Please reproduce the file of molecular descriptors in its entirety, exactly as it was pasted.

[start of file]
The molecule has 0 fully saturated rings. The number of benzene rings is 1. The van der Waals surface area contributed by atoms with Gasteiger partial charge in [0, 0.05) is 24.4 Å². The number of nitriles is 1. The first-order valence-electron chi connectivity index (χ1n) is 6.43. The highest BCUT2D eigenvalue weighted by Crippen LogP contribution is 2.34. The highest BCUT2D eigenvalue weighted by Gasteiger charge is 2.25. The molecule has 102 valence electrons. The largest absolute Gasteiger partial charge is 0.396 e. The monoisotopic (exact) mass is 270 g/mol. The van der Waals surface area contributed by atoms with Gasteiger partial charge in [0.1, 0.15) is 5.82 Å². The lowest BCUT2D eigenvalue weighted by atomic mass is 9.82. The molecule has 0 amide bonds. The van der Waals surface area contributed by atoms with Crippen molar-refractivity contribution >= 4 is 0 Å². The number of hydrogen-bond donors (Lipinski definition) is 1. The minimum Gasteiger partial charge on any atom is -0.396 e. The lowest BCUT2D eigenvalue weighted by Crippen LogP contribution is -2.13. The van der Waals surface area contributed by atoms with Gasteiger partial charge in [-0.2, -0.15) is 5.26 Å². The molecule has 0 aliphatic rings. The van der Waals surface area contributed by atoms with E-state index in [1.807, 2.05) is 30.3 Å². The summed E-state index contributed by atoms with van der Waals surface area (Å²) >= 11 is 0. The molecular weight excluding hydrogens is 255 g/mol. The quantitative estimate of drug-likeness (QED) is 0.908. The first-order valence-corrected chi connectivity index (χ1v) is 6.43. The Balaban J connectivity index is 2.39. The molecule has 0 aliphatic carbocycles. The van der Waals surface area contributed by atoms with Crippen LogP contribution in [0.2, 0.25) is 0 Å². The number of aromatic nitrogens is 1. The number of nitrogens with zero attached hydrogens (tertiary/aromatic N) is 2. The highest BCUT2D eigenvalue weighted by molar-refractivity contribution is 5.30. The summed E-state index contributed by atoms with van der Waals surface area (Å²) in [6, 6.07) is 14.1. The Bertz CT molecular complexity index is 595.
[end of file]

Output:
The molecule has 0 fully saturated rings. The number of benzene rings is 1. The van der Waals surface area contributed by atoms with Gasteiger partial charge in [0, 0.05) is 24.4 Å². The number of nitriles is 1. The first-order valence-electron chi connectivity index (χ1n) is 6.43. The highest BCUT2D eigenvalue weighted by Crippen LogP contribution is 2.34. The highest BCUT2D eigenvalue weighted by Gasteiger charge is 2.25. The molecule has 102 valence electrons. The largest absolute Gasteiger partial charge is 0.396 e. The monoisotopic (exact) mass is 270 g/mol. The van der Waals surface area contributed by atoms with Gasteiger partial charge in [0.1, 0.15) is 5.82 Å². The lowest BCUT2D eigenvalue weighted by atomic mass is 9.82. The molecule has 0 amide bonds. The van der Waals surface area contributed by atoms with Crippen molar-refractivity contribution >= 4 is 0 Å². The number of hydrogen-bond donors (Lipinski definition) is 1. The minimum Gasteiger partial charge on any atom is -0.396 e. The lowest BCUT2D eigenvalue weighted by Crippen LogP contribution is -2.13. The van der Waals surface area contributed by atoms with Gasteiger partial charge in [-0.2, -0.15) is 5.26 Å². The molecule has 0 aliphatic rings. The van der Waals surface area contributed by atoms with E-state index in [1.807, 2.05) is 30.3 Å². The summed E-state index contributed by atoms with van der Waals surface area (Å²) >= 11 is 0. The molecular weight excluding hydrogens is 255 g/mol. The quantitative estimate of drug-likeness (QED) is 0.908. The first-order valence-corrected chi connectivity index (χ1v) is 6.43. The Balaban J connectivity index is 2.39. The molecule has 0 aliphatic carbocycles. The van der Waals surface area contributed by atoms with Crippen LogP contribution in [0.2, 0.25) is 0 Å². The number of aromatic nitrogens is 1. The number of nitrogens with zero attached hydrogens (tertiary/aromatic N) is 2. The highest BCUT2D eigenvalue weighted by molar-refractivity contribution is 5.30. The summed E-state index contributed by atoms with van der Waals surface area (Å²) in [6, 6.07) is 14.1. The Bertz CT molecular complexity index is 595.